# Question on convolution

I am stuck at question number 2.8

This is how I have gone about solving it:

I have calculated $y(t)$ by convolving $x(t)$ with $h(t)$ using the fact that $x(t)$ convolved with an impulse at $t=t_0$ is just the same signal $x(t)$ time shifted by $t_0$. Hence,

$$y(t)= x(t+2) + 2x(t+1)$$

Now, according to the answer in the book, signal $y(t)$ is $t+3$ on $-2 < t \leq -1$. But, according to my answer, if we add $x(t+2) + 2x(t+1)$, the value of $y(t)$ at $t=-1$ is $4$. Why Please help me.

Also, why is it that in the answer in the book they haven't included $t=-2$ in the range?

$$x(t)=\begin{cases} t+1\qquad & 0\leq t\leq1 \\ 2-t\qquad & 1<t \leq2 \\ 0\qquad & \mathrm{elsewhere} \end{cases}$$

$$f_1(t)=x(t+2)=\begin{cases} t+2+1\qquad & 0\leq t+2\leq1 \\ 2-(t+2)\qquad & 1<t+2 \leq2 \\ 0\qquad & \mathrm{elsewhere} \end{cases}$$

$$f_1(t)=x(t+2)=\begin{cases} t+3\qquad &-2\leq t\leq-1 \\ -t\qquad & -1<t \leq0 \\ 0\qquad &\mathrm{elsewhere} \end{cases}$$

$$f_2(t)=2x(t+1)=\begin{cases} 2(t+1+1)\qquad & 0\leq t+1\leq1 \\ 2(2-(t+1))\qquad & 1<t+1 \leq2 \\ 0\qquad &\mathrm{elsewhere} \end{cases}$$

$$f_2(t)=2x(t+1)=\begin{cases} 2t+4\qquad & -1\leq t\leq0\\ 2-2t\qquad & 0<t \leq1 \\ 0\qquad &\mathrm{elsewhere} \end{cases}$$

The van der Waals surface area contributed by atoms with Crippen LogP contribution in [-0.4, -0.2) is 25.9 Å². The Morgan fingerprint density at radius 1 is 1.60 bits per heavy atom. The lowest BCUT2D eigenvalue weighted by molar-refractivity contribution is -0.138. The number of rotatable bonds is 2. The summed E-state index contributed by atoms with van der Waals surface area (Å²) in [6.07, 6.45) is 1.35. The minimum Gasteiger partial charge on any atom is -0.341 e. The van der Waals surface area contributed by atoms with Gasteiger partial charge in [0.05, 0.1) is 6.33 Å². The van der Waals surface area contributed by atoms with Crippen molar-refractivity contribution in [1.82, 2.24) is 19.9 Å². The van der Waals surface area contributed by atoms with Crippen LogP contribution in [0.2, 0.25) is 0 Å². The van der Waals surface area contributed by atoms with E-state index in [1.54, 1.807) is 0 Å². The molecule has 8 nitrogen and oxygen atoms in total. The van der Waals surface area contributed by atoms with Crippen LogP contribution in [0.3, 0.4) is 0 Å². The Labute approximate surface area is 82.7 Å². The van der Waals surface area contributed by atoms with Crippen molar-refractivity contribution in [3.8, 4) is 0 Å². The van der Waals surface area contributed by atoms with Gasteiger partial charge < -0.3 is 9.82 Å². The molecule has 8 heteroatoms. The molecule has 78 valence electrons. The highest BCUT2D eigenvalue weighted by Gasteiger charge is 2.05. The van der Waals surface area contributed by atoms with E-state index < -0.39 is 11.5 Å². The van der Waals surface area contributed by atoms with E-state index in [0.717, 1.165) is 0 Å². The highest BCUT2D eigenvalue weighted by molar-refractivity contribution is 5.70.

Now add them $$y(t)=x(t+2)+2x(t+1)=\begin{cases} t+3\qquad & -2\leq t<-1 \\ 3t+7\qquad &t=-1\\ t+4\qquad & -1<t \leq0 \\ 2-2t\qquad &0<t\leq1\\ 0\qquad &\mathrm{elsewhere} \end{cases}$$

Now check $f_1(-1)=2$,$f_2(-1)=2$,also $y(-1)=f_1(-1)+f_2(-1)=4$

• But isn't the value of x(t+2) and 2x(t+1) both 2 at t=-1. Hence should'nt y(t) be 2+2=4 at t=-1? – YOGENDRA SINGH Oct 22 '17 at 10:24
• @Rohit I have added a minus sign in the last system, I hope it's consistent – Laurent Duval Oct 22 '17 at 11:34
• @Fat32 LOL....So you are repeating my all words. :-)))...and this $0\geq t \leq 1$ LOL – Rohit Oct 22 '17 at 14:46
• @YOGENDRASINGH Oh..I got you...you can include -2 too.. sorry my mistake – Rohit Oct 22 '17 at 17:27
• @YOGENDRA SINGH If your doubt cleared from the answer then you should "accept the answer". – Rohit Oct 25 '17 at 12:18